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Old 12-09-2010, 10:57 PM
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Lusankya Offline
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Default Re: The problem of Evil

Quote:
Originally Posted by Lord Khajmer View Post
First off, Job was face to face with an almighty being who happened to be pissed off at him. You'd be flattering him in an attempt to make him less likely to smite you too. If you read on he calls himself as worthless as ash later, it's rather amusing.

Aside from that, it doesn't imply that he can do all things, including the impossible. He's saying exactly what I said before, nothing else in the universe can get in the way of what God wants. He was apologizing for trying to hide things from Him, which was pretty damn stupid anyway.

"Is there anything the Fonz can't make work by hitting it?" He was amused at the notion Sarah seemed to have that she couldn't get pregnant even though He said she would. This isn't the Quran and God's word is not necessarily literal.

Pay attention to context broski, because if you note the whole passage "impossible" actually means "so freaking difficult I doubt any man alive could do it" as it's referring to a rich man getting into the Kingdom of Heaven, which according to him is about as difficult as getting a camel through the eye of a needle. It's hyperbole and metaphor. Beyond that, he isn't referring to God's power, but rather that particular note seems more along the lines of the modern expression "I've seen weirder," or else that it could possibly happen.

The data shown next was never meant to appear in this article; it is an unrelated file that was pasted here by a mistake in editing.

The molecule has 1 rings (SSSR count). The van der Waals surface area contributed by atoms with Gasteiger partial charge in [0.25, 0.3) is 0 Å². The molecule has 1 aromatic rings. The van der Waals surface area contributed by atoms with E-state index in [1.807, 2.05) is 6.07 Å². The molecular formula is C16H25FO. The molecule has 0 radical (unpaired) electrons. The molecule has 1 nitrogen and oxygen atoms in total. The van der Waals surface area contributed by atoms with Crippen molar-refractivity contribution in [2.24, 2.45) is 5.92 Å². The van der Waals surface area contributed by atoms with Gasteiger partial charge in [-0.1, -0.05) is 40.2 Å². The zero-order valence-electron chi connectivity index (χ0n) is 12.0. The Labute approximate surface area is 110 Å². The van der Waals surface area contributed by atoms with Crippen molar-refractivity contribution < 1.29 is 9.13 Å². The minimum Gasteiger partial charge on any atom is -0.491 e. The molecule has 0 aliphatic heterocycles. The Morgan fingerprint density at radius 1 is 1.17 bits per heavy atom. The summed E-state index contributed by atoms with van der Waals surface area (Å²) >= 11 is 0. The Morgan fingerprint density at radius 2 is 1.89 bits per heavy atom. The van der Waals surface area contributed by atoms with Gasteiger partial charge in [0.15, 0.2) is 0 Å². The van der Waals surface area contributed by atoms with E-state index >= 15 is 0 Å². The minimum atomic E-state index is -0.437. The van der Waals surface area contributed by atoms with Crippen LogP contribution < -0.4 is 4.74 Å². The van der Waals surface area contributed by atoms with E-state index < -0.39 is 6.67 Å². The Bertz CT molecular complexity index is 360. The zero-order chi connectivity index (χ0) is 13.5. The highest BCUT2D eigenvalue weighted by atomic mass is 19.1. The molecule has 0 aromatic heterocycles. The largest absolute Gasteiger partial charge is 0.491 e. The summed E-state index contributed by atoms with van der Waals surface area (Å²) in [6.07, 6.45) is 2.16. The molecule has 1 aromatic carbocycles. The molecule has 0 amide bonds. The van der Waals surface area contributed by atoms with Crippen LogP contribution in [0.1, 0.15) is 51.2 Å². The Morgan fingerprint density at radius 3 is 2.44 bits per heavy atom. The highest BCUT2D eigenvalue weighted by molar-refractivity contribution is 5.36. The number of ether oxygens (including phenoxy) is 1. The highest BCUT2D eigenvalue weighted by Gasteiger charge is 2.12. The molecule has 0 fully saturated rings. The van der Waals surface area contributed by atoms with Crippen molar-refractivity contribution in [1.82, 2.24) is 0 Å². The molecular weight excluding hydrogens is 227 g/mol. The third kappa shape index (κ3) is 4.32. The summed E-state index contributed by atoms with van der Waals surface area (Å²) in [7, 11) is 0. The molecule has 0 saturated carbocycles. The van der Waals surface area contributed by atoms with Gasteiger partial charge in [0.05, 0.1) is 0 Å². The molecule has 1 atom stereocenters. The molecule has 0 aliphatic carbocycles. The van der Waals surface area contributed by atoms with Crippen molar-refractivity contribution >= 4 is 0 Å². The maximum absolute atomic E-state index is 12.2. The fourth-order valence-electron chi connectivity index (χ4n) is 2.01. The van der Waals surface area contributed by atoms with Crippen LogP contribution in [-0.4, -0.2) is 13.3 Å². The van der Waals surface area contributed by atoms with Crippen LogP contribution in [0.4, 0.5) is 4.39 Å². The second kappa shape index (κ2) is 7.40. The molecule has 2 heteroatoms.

Attempting to understand the implications and context of a thousands-years old text that has been copied, recopied, translated, and retranslated is difficult to say the least. There's no reason to assume that these quotations are not to be taken literally. At the very least, a literal interpretation is less subject to distortion. Your interpretation of exaggeration is no more valid than mine.

Quote:
And, as has been pointed out, "free will without evil" would fall under the second point, being as mutually repellent as a square circle or dry water.
First, let it be pointed out that Christians themselves debate the nature of God's omnipotence.

And second, omnipotence is, by definition, unlimited. There is little point in trying to come up with pseudological explanations to create limits on God's power that "aren't really limits". If what you say is true, then God is not omnipotent. Boom, done. End of debate, problem solved.

@Star: Okay then, sorry.
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